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Franklin Divorce Attorney > Blog > Criminal > What are the Consequences for Tampering with Evidence in Tennessee?

What are the Consequences for Tampering with Evidence in Tennessee?


Evidence is used in every civil case, and every criminal case. Without evidence, judges and juries would have nothing to rely on in determining a fair ruling in a case, or in determining whether they believe that someone is guilty of a crime. Because of the critical role that evidence plays in processing court cases, tampering with evidence is a serious offense. If a person is found guilty of tampering with evidence they might face heavy fines and even lengthy prison sentences as a result.

Why is Tampering with Evidence Taken so Seriously?

Tampering with evidence might directly impede the ability for justice to be done in a case. In the worst-case scenarios, tampering with evidence could enable a guilty person to avoid being sentenced, or prevent an innocent person from proving their innocence. In the civil arena, tampering with evidence could even result in a parent unjustly being denied custody or parenting time in a custody case. The court system is in place in order to ensure that justice is done. Accordingly, it stands to reason that the courts deem tampering with evidence and that threat to justice as a serious issue.

What Is Tampering with Evidence?

While the state laws can differ, in Tennessee the Tennessee Code 39-16-503 provides the definition for what qualifies as tampering with evidence, and/or the fabrication of evidence.

In Tennessee, in order to be found guilty of tampering with evidence, the individual at issue must be found to have:

  • Destroyed, altered, or otherwise concealed a document, with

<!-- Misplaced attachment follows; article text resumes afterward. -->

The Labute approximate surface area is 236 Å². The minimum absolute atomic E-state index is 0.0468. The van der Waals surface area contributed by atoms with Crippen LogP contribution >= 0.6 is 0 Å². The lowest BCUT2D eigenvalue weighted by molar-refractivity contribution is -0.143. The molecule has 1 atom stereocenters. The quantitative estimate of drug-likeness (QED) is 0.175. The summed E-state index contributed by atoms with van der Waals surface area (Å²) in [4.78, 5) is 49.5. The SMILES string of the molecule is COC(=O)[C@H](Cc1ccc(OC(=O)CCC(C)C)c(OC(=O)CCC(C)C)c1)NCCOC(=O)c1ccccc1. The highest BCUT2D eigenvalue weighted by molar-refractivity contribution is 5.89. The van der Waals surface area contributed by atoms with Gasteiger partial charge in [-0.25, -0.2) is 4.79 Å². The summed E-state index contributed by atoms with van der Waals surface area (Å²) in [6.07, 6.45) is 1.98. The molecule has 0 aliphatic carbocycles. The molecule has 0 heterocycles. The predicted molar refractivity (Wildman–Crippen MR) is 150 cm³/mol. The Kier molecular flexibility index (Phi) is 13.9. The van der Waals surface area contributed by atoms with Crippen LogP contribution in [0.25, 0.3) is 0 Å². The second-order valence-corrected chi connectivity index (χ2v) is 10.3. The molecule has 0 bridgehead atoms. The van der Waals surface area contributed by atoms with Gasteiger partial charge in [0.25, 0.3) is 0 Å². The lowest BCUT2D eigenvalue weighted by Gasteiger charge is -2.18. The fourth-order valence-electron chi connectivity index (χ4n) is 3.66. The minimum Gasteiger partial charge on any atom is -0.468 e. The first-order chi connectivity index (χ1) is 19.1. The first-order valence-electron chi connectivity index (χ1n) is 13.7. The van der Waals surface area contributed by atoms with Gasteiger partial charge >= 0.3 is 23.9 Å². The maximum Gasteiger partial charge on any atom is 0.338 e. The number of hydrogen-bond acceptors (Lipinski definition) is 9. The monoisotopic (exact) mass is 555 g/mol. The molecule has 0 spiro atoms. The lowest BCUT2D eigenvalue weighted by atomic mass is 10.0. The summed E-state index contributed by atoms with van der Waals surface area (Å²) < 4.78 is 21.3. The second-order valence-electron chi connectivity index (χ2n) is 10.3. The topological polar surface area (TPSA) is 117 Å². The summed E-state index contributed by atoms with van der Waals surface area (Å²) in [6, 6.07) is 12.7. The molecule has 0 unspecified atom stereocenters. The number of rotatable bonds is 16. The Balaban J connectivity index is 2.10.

• The intention to impair that document’s legibility, verity, or ability to be used as evidence,
  • In an ongoing or pending investigation or official proceeding

One might also be convicted of tampering with evidence if that person

  • Created, presented, or otherwise used a document
  • The use of this document was made with the knowledge that the document was false
  • The use of this document was done in order to influence or affect the course and/or outcome of an ongoing or pending investigation or other official proceeding

Tennessee Penalties for Evidence Tampering

Tennessee regards tampering with evidence as a serious offense. Accordingly, a conviction on this count will likely come with a heavy penalty.

Persons accused of tampering with evidence may be charged, and convicted, of a class C felony. The penalty for such felonies in Tennessee can be anywhere from three years to fifteen years imprisonment. A conviction can also result in fines of up to $10,000 dollars.

If you have been charged with a crime and cannot afford to hire an attorney, you should ask the court to appoint an attorney to represent you.

Contact Fort, Holloway Rogers

If you believe that a charge of tampering with evidence may be on the horizon for you or a loved one, or you have been notified of such a charge, it is imperative that you discuss your case with an experienced Tennessee criminal defense attorney as soon as possible. A Franklin criminal defense lawyer at Fort, Holloway & Rogers can advocate for you and try to get charges dropped, reduced, or negotiate a plea deal. Speak to one of our criminal defense attorneys to learn more about the options available to you.




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